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Protecting Myself

Your online reputation

How to protect your digital brand

You create an image of yourself online through the information you share, and then others can add their own opinions (good or bad). It’s important to know that anyone can find this information and use it to judge you.

If it’s online, it’s out there

From photos, links and videos to comments, almost everything you post and say online can have an impact on how you're perceived — both professionally and personally. In today's digital world, your "online reputation" is more relevant and important than ever.

 

 

Take the quiz

Almost half of U.S. adults look someone up online before doing business with him or her.

You’re right.

42 percent of U.S. adults look someone up online before doing business with him or her. (And 90% of executive recruiters do, too.)

Actually, it’s true.

42 percent of U.S. adults look someone up online before doing business with him or her. (And 90% of executive recruiters do, too.)

It all adds up

If you’ve done any of the following online, you may have made a misstep without realizing it.

  1. Shared personal, private or confidential information
  2. Used poor grammar or incorrect spelling
  3. Posted inappropriate or offensive messages, images, photos or videos
  4. Made discriminatory remarks
  5. Posted negative comments about previous or current teachers, professors or employers
  6. Shared any content involving alcohol, drugs, lewd acts or criminal behavior

Think twice before posting anything that could potentially harm your reputation. Remember that your own activity is only part of the picture. Make sure your friends and family understand how important your reputation is too, to help avoid unintended consequences on their behalf.

 

Why reputation matters

According to Forbes, 15% of adults have at least one negative result surface about them on the very first Google result page.1 Take a look at some of the ways your online information can be held against you:

Schools and employers

  • Over 70 percent United States-based employers are reported to actively research online information about their applicants.2
  • What employers find can influence whether you're chosen for a job over someone else
  • Even once you start a new job, employers may continue to monitor you on social media.

Personal relationships

  • Family, friends, partners, spouses and future boyfriends or girlfriends may also see information or photos you post online.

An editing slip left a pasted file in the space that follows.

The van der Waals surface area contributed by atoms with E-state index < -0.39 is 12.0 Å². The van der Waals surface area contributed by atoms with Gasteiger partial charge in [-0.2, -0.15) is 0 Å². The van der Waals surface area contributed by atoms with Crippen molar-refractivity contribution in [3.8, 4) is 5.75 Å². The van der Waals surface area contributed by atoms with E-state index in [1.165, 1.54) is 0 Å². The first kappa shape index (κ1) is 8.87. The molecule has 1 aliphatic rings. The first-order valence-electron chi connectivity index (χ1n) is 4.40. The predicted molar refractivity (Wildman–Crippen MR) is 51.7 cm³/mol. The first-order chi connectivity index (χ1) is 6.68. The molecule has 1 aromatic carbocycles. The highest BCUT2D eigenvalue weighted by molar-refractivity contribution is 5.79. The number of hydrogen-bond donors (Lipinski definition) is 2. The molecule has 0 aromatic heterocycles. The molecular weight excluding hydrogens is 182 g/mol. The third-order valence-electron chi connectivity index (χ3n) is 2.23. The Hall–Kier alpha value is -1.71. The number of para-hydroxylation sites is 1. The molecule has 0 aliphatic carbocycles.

• Be sure to consider how your posts may affect the people in your life.

How serious is this really?

More than you might think. According to CareerBuilder2, 54% of employers decide not to hire based on their social media profiles. Reasons include :

  • Posting provocative or inappropriate photographs, videos or information: 39 percent
  • Posting information about them drinking or using drugs: 38 percent
  • Posting discriminatory comments related to race, gender, religion: 32 percent
  • Bad-mouthing their previous company or fellow employee: 30 percent
  • Lying about qualifications: 27 percent
  • Having poor communication skills: 27 percent
  • Being linked to criminal behavior: 26 percent
  • Sharing confidential information from previous employers: 23 percent
  • Having unprofessional screen names: 22 percent
  • Lying about an absence: 17 percent
  • Posting too frequently: 17 percent

Other potential concerns

Information about you on the internet may also compromise your safety. For example, sites and apps that track and post your whereabouts in real time can expose you to potential risks — like alerting would-be thieves that you're away from home.

Protect yourself.

  • Ensure that privacy and security settings allow personal access only to trusted family and friends
  • Change your passwords frequently
  • Don’t share sensitive private files with other users
  • Don’t share your birth date or Social Security number

Digital damage control

The message is simple : use common sense. Social media is here to stay, so focus on eliminating or minimizing anything you wouldn't want others to see.

Think ahead : Be careful of what you put online. Know that anyone can access it.

Be proactive and positive : Establish a strong and positive presence online. Do your best not to be overly critical of others or get caught up in social media debates.

Inform your friends and family : Make sure that others are not posting unflattering photos or notes about you.

Secure everything : Protect your accounts and financial information from hackers. Never reveal unnecessary personal information online.

Monitor your reputation : Search your own name periodically to see how you appear online. Be sure to review everything being posted by or about you.

Clean up past mistakes : Though it may not always be possible to remove everything, do your best to delete any potentially damaging comments, posts, photos or videos.

 

 

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